# Digi-Comp 1 emulator toy for learning the foundations of computers

Avi sez, "The Digi-Comp 1 toy kit was a cool hands-on way to learn the basics of computing. The Digi-Comp 1 emulator is an interim substitute for those who can't get their hands on one."

In essence the Digi-Comp I contains three mechanical flip-flops and provides an ability to connect them together in a programmable way using thin vertical wires that are either pushed, or blocked from moving, by a number of cylindrical pegs. The whole arrangement is 'clocked' by moving a lever back and forth. Different configurations of these cylinders cause the Digi-Comp to compute different boolean logic operations. With a three binary digit (3-bit) readout of the state of the flip-flops, it can be programmed to demonstrate binary logic, to perform various operations such as addition and subtraction and to play some simple logic games such as Nim.

See also the magnificent CARDIAC, the cardboard teaching computer produced by Bell Labs.

D I G I - C O M P 1 (Thanks, Avi!)

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1. cratermoon says:

My dad had one of those! I dunno if it’s still in his closet anywhere, but I remember fooling with it and not understanding it when I was little.

1. cellocgw says:

kids….  *I* had one of those as a kid.  Now on interviews I can claim I started machine-language programming in 1969 :-).

2. gullevek says:

My dad gave me the V1 when I was a kid. That was such an awesome toy.

1. bwcbwc says:

I received one too, but we were never able to get all the pieces to fit…they eventually became cat toys.

3. haineux says:

I had one. The emulator is pretty much as good as the actual item.

It is made of plastic plates, very thin stiff wires, and plastic tubing. Sliding the clock plate causes the wires to swoop in and push the counter plates around, depending on where the plastic tube “bits” are placed.Very, very limited: Three bits of I/O, six logic gates (or two can be ORd together), no storage per se. If it were any cheaper, they’d have sold it in the back of comic books.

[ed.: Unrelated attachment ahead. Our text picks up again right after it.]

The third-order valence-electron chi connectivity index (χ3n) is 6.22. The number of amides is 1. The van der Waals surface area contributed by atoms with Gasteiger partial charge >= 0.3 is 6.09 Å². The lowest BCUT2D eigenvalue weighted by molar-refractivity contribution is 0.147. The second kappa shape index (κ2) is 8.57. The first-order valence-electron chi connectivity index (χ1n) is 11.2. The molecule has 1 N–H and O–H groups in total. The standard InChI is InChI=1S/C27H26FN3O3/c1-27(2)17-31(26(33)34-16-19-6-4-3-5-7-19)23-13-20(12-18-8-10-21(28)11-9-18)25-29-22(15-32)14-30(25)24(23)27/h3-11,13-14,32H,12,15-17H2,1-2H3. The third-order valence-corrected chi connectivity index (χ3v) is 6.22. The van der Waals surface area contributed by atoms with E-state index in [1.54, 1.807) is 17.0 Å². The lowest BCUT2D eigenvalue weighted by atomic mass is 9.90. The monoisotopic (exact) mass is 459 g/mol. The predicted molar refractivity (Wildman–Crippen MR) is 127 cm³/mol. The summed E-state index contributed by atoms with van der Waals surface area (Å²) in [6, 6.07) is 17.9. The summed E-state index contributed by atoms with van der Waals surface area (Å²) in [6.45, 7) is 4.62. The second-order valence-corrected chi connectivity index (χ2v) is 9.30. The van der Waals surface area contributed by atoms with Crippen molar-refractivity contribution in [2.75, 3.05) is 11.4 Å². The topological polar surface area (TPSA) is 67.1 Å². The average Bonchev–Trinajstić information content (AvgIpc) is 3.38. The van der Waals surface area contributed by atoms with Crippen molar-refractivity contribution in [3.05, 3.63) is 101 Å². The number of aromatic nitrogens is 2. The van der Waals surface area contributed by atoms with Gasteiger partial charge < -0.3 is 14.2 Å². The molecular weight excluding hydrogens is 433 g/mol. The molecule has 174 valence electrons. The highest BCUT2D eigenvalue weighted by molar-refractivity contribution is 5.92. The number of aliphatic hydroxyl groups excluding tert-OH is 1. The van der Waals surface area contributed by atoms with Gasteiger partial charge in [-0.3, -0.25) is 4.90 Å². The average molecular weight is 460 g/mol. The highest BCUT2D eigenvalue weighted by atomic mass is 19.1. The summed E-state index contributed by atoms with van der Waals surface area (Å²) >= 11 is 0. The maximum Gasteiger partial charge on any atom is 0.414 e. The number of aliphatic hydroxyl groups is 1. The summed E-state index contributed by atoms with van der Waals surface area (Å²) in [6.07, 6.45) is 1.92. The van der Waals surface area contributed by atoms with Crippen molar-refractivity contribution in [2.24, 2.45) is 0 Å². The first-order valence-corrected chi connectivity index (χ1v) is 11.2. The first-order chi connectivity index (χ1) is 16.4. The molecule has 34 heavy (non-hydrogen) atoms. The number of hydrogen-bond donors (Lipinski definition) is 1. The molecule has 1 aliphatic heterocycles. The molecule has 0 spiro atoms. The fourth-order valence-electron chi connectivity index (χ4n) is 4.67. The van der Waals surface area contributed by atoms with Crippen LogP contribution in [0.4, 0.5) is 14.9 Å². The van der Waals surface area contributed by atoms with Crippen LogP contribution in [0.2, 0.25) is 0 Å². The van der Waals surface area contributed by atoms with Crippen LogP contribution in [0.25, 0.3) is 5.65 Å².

That being said, I am very grateful to my parents for getting me one, along with the Braun/Raytheon Lectron kits. They paved the way for me to go get an old N-in-1 electronics kit at a yard sale, and a pile of 7400 DIPs, a pile of LEDs, and a breadboard.

Seriously, the current N-in-1 kits they sell at Radio Shack are a lot more educational/entertaining/fun.

4. Redstone in Minecraft is much better in that regard… Incredible stuff can be done with just three in-game items: redstone torch, redstone dust and blocks…

5. I had a Digicomp as a lad back in the ancient past…many hours sitting around writing code scripts to perform calculations then assemble the pegs, set the gates, then count the computer cycles. Record the result reset for the next calculations….rinse repeat til done. Not to long after I moved on to a Telecomp terminal tied into MIT to actually play Nim against the computer! Also began learning programming languages. We had to do the code on paper tape then feed it in to be processed. Ah the good old days…:)

6. noen says:

Someone could make a game version of Digi-Comp. Unity would work. Then publish as an app for iPad and android.

7. OK, apropos to the season, some Christmas in the late 70s I got a “computer simulator” that had about 12 slides that could go Up-Middle-Down onto which you’d clamp metal conductors that would complete circuits through the wires that you’d put on either side of the slides, all of which ultimately led to the turning on and off of small incandescent lights up at the top, which would glow through pieces of paper showing numbers in “computer font.” Anyone know what _that_ thing was called?

8. solid_ekans says:

So help a dummy out plz. So this is basically what my computer is doing right now right? Only trillions of times faster and a trillion times more?
I’ve played with it for a few minute and I’m baffled at what is going on.

9. Forget the app… within ten years I bet we can print our own Digi-Comp.